International Labour Organisation released a report titled G20 labour markets: Outlook
ILO released a report titled G20 Labour markets: outlook, Key challenges and policy responses.
International Labour Organisation (ILO) released a report titled G20 Labour markets: outlook, Key challenges and policy responses on 9 September 2014. The report was released at a G20 Labour and Employment Ministerial Meeting in Australia.
The report was prepared for the G20 Labour and Employment Ministerial Meeting (LEEM) by the International Labour Organization, the Organization for Economic Cooperation and Development (OECD), and the World Bank Group.
• The report revealed that said about 100 million people were unemployed in G20 economies and 447 million considered working poor who lives on less than 2 US dollars a day.
• An extra 600 million jobs needed to be created worldwide by 2030 to cope with the expanding population.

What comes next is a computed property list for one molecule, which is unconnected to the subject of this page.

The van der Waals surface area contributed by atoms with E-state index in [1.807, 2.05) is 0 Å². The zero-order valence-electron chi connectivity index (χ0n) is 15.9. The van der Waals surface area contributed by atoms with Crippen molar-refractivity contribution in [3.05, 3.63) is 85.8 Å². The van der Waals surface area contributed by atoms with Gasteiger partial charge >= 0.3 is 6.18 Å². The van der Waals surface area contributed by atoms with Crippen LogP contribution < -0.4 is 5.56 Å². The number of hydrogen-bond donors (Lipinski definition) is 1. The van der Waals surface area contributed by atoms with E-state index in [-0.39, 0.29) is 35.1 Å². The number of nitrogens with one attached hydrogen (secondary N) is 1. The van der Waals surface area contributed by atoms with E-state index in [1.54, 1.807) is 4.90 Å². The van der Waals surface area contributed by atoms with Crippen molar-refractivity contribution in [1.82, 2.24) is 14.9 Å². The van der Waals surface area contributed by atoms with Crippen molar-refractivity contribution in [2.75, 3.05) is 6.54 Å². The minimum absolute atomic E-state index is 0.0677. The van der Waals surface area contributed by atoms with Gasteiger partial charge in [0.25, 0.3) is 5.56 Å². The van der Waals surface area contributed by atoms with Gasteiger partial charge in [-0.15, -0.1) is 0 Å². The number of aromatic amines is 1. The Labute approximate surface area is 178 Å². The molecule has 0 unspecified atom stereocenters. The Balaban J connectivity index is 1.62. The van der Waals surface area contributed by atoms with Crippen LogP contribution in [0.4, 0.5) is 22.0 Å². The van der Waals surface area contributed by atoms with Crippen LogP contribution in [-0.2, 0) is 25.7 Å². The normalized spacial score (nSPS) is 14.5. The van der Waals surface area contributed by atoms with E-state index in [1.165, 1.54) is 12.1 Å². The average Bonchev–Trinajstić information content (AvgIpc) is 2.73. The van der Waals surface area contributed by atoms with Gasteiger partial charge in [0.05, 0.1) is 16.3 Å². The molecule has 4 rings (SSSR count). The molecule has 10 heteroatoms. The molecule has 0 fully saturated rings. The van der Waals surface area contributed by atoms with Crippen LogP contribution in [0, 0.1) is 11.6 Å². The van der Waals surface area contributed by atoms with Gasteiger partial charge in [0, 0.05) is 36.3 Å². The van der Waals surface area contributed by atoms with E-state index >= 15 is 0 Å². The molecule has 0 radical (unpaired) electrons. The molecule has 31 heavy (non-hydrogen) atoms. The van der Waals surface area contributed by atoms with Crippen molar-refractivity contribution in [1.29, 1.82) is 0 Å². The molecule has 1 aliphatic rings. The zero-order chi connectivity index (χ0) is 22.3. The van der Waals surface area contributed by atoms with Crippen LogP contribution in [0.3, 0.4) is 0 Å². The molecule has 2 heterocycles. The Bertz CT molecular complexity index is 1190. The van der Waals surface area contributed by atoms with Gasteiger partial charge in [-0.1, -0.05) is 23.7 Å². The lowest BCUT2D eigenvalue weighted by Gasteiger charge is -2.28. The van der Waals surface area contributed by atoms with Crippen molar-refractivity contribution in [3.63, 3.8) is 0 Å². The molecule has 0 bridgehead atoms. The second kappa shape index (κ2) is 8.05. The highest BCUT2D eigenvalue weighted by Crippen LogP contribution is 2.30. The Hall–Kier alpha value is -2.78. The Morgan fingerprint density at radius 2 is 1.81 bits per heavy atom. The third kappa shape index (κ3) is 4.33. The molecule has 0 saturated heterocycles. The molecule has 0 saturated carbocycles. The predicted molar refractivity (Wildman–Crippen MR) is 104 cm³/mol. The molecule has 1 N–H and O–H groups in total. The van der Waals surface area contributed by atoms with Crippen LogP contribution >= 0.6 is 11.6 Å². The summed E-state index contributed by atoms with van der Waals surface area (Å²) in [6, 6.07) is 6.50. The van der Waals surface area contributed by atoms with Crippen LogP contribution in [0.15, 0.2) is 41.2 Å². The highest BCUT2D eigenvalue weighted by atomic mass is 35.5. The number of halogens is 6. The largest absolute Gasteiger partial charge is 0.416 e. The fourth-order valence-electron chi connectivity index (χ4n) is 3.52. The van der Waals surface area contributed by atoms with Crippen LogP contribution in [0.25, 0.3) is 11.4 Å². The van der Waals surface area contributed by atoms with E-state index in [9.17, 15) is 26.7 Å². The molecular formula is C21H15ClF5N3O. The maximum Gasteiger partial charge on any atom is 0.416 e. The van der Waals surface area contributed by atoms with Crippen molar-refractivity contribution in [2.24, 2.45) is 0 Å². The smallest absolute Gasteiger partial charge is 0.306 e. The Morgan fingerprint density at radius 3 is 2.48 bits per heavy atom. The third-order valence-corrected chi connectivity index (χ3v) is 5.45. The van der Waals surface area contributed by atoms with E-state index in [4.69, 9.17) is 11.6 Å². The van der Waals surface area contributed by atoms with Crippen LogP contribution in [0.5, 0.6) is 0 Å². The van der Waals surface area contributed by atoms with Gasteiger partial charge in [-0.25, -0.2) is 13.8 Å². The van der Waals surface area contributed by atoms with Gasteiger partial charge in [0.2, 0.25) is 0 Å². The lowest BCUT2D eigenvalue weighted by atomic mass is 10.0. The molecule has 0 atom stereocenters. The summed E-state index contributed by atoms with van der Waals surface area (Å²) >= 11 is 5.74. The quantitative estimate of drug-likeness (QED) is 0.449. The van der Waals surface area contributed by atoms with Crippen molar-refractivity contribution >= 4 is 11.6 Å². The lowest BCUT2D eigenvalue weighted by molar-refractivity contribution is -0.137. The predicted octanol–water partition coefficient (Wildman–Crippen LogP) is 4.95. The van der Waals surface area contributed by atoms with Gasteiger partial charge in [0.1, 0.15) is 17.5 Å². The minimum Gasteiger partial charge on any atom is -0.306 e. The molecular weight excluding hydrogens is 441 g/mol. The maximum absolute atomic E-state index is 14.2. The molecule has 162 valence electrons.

• There is no magic bullet to solve this jobs crisis, in emerging markets or advanced economies.
• The report reveals that there is a shortage of jobs and quality jobs. There is a wage and income inequality widening within many G20 countries although progress has been made in a few emerging economies, like Brazil and South Africa.
• The report also highlights social protection, social dialogue, rights at work, and workplace safety as areas in need of further action.
• Emerging market economies had done better than advanced G20 countries in job creation, especially by China and Brazil but the outlook was bleak.
• In November 2013, G20 leaders called for each member country to develop growth strategies and employment action plans in the face of below trend growth.
• G20 emphasized the need for coordinated and integrated public policies, along with resilient social protection systems, sustainable public finance and well-regulated financial systems.
• Earlier in 2014, G20 finance ministers and central bank governors meeting agreed to work towards lifting their collective gross domestic product by more than two percentage points over the next five years.